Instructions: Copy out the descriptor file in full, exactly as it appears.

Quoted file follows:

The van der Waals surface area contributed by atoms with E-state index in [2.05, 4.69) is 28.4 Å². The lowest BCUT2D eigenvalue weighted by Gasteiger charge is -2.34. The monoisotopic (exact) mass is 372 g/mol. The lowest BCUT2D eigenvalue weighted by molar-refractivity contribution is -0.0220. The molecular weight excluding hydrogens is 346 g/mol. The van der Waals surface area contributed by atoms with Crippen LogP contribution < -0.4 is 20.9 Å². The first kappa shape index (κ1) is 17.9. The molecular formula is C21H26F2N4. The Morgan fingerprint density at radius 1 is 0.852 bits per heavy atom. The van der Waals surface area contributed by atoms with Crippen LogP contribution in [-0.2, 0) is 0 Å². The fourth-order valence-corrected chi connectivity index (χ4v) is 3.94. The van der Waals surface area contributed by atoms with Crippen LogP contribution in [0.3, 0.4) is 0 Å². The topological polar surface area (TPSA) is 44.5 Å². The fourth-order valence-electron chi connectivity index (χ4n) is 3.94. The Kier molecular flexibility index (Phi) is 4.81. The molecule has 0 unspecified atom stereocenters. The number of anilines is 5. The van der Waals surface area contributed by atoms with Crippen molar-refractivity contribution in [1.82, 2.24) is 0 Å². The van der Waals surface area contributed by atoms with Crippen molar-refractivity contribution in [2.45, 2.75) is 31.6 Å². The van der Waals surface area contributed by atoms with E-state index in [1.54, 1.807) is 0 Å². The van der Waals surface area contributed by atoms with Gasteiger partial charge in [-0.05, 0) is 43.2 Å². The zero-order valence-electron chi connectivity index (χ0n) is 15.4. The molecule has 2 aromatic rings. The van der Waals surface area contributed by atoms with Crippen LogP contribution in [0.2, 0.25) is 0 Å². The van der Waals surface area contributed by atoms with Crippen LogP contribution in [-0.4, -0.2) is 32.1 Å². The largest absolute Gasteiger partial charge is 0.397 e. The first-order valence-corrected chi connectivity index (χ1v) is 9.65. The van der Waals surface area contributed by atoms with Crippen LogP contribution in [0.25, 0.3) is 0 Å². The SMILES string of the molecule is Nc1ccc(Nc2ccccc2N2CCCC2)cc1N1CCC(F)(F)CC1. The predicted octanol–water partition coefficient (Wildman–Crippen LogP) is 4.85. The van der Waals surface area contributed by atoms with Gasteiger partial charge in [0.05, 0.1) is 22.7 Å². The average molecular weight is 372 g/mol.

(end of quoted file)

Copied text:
The van der Waals surface area contributed by atoms with E-state index in [2.05, 4.69) is 28.4 Å². The lowest BCUT2D eigenvalue weighted by Gasteiger charge is -2.34. The monoisotopic (exact) mass is 372 g/mol. The lowest BCUT2D eigenvalue weighted by molar-refractivity contribution is -0.0220. The molecular weight excluding hydrogens is 346 g/mol. The van der Waals surface area contributed by atoms with Crippen LogP contribution < -0.4 is 20.9 Å². The first kappa shape index (κ1) is 17.9. The molecular formula is C21H26F2N4. The Morgan fingerprint density at radius 1 is 0.852 bits per heavy atom. The van der Waals surface area contributed by atoms with Crippen LogP contribution in [-0.2, 0) is 0 Å². The fourth-order valence-corrected chi connectivity index (χ4v) is 3.94. The van der Waals surface area contributed by atoms with Crippen LogP contribution in [0.3, 0.4) is 0 Å². The topological polar surface area (TPSA) is 44.5 Å². The fourth-order valence-electron chi connectivity index (χ4n) is 3.94. The Kier molecular flexibility index (Phi) is 4.81. The molecule has 0 unspecified atom stereocenters. The number of anilines is 5. The van der Waals surface area contributed by atoms with Crippen molar-refractivity contribution in [1.82, 2.24) is 0 Å². The van der Waals surface area contributed by atoms with Crippen molar-refractivity contribution in [2.45, 2.75) is 31.6 Å². The van der Waals surface area contributed by atoms with E-state index in [1.54, 1.807) is 0 Å². The van der Waals surface area contributed by atoms with Gasteiger partial charge in [-0.05, 0) is 43.2 Å². The zero-order valence-electron chi connectivity index (χ0n) is 15.4. The molecule has 2 aromatic rings. The van der Waals surface area contributed by atoms with Crippen LogP contribution in [0.2, 0.25) is 0 Å². The van der Waals surface area contributed by atoms with Crippen LogP contribution in [-0.4, -0.2) is 32.1 Å². The largest absolute Gasteiger partial charge is 0.397 e. The first-order valence-corrected chi connectivity index (χ1v) is 9.65. The van der Waals surface area contributed by atoms with Crippen LogP contribution in [0.25, 0.3) is 0 Å². The SMILES string of the molecule is Nc1ccc(Nc2ccccc2N2CCCC2)cc1N1CCC(F)(F)CC1. The predicted octanol–water partition coefficient (Wildman–Crippen LogP) is 4.85. The van der Waals surface area contributed by atoms with Gasteiger partial charge in [0.05, 0.1) is 22.7 Å². The average molecular weight is 372 g/mol.